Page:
SiriusXM Settles Copyright Claims for $210 Million
SiriusXM agreed Tuesday to pay $210 million to settle charges that it streamed music older than 1972 without paying royalties to the artists and labels holding the copyrights to the recordings. The agreement settles claims made by a group of music labels, including Capitol, Sony, UMG and Warner Music Group, but not an ongoing class-action suit brought by 60s rockers the Turtles, who filed their own $100 million claim against Sirius. Tuesday’s settlement appears to comply with an October 2014 ruling in which a judge decided that Sirius and other music broadcasters must obtain licenses to play music older than 1972 even though copyright law doesn’t protect those recordings.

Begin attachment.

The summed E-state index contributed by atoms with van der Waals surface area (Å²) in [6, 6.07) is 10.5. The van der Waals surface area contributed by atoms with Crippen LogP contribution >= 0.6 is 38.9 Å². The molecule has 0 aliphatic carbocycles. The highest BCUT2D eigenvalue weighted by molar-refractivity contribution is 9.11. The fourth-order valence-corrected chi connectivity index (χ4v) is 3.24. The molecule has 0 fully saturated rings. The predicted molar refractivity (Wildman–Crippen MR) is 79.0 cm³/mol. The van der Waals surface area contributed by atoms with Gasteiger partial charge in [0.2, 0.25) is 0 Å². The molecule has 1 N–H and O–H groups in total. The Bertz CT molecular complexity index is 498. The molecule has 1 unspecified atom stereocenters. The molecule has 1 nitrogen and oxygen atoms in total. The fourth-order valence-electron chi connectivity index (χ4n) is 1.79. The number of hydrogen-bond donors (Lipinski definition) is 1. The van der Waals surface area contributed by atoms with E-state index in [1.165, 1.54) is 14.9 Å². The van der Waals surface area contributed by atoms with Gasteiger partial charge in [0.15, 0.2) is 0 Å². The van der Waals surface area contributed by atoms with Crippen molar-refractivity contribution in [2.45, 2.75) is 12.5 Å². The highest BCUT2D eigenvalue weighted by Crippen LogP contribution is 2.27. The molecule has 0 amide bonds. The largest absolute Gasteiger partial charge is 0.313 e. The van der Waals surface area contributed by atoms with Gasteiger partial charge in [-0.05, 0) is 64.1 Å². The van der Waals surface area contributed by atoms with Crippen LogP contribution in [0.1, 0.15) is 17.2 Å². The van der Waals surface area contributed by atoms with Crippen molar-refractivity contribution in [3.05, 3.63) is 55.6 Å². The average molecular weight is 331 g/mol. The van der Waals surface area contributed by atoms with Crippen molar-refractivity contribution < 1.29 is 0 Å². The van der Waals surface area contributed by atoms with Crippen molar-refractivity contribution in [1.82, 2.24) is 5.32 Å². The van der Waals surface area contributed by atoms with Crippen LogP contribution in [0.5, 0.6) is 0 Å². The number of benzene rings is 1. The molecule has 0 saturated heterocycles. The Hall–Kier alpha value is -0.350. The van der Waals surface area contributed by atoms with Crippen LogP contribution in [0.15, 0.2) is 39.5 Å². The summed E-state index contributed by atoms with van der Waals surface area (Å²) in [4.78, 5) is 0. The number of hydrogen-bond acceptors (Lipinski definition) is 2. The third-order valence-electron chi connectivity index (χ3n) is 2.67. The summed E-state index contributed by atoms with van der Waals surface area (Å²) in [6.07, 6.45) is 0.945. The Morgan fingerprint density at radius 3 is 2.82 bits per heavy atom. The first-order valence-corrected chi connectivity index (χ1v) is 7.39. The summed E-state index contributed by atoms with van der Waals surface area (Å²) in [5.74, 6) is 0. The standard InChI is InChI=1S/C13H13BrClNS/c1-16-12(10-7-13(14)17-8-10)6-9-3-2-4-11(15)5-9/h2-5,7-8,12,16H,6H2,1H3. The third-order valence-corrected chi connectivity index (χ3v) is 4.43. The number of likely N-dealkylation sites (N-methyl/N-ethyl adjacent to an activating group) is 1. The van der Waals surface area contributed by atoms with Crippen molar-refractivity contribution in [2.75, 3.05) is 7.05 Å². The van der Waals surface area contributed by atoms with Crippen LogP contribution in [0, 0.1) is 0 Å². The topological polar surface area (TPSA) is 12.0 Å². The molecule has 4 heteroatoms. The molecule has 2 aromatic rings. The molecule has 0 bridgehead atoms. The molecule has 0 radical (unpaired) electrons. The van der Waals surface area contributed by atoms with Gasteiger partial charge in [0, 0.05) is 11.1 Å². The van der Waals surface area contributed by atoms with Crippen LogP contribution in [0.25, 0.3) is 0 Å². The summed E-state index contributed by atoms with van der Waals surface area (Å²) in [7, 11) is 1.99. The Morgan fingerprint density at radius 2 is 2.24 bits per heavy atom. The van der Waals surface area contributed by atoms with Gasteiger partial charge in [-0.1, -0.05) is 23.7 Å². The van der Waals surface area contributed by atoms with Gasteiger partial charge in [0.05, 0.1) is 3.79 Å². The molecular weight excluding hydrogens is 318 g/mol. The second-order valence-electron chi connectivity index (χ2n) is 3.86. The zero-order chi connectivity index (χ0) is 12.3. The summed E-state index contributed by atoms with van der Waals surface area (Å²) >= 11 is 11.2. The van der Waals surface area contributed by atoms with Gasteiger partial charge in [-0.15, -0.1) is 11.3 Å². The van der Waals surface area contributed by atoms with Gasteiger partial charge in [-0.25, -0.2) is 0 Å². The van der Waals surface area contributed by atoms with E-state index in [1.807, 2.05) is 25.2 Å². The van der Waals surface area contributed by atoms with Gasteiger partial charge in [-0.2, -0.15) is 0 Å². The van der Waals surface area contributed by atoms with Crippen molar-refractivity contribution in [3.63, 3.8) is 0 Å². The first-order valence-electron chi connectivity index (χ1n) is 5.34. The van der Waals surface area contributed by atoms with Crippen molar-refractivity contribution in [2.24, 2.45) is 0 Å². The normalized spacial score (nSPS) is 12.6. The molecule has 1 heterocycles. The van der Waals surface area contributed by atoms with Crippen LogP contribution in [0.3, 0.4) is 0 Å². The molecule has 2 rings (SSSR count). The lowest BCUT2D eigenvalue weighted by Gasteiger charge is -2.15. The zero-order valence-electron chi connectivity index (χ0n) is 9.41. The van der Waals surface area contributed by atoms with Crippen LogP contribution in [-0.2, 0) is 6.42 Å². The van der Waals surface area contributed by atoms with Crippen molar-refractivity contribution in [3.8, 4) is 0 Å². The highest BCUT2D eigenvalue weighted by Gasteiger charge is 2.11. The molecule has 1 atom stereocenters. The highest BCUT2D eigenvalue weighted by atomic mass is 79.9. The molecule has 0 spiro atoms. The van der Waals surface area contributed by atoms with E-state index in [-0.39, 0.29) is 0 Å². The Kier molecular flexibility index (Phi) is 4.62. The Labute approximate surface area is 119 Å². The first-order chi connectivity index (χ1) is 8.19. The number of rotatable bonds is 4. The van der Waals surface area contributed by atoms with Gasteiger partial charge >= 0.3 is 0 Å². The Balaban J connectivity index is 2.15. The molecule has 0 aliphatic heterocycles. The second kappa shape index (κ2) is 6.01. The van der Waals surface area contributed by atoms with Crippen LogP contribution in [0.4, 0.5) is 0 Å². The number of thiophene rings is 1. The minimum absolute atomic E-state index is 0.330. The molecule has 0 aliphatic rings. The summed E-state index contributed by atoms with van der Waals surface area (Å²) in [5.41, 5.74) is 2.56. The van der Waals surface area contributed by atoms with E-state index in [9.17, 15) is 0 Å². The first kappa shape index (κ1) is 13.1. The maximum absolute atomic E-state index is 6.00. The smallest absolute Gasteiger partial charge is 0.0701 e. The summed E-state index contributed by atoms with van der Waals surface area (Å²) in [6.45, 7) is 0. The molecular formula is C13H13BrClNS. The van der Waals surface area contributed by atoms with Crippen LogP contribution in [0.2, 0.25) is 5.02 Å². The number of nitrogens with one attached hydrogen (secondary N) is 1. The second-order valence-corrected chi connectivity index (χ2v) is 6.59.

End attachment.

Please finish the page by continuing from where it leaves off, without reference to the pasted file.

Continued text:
Music industry executives universally applauded Tuesday’s settlement, while a spokesman for Sirius has so far declined to comment. “This is a great step forward for all music creators,” read a statement from Cary Sherman, chief executive of the Recording Industry Association of America. “Music has tremendous value, whether it was made in 1970 or 2015. We hope others take note of this important agreement and follow SiriusXM’s example,” the press release continued. The major labels filed their claim in California, where the courts tend to lean towards protecting artists in copyright litigation. The suit was filed about two months after a federal court allowed the Turtles’ class-action to proceed. Filed in three states, that case is still ongoing, with Sirius scoring a preliminary ruling in Florida and the Turtles notching key rulings in New York and California.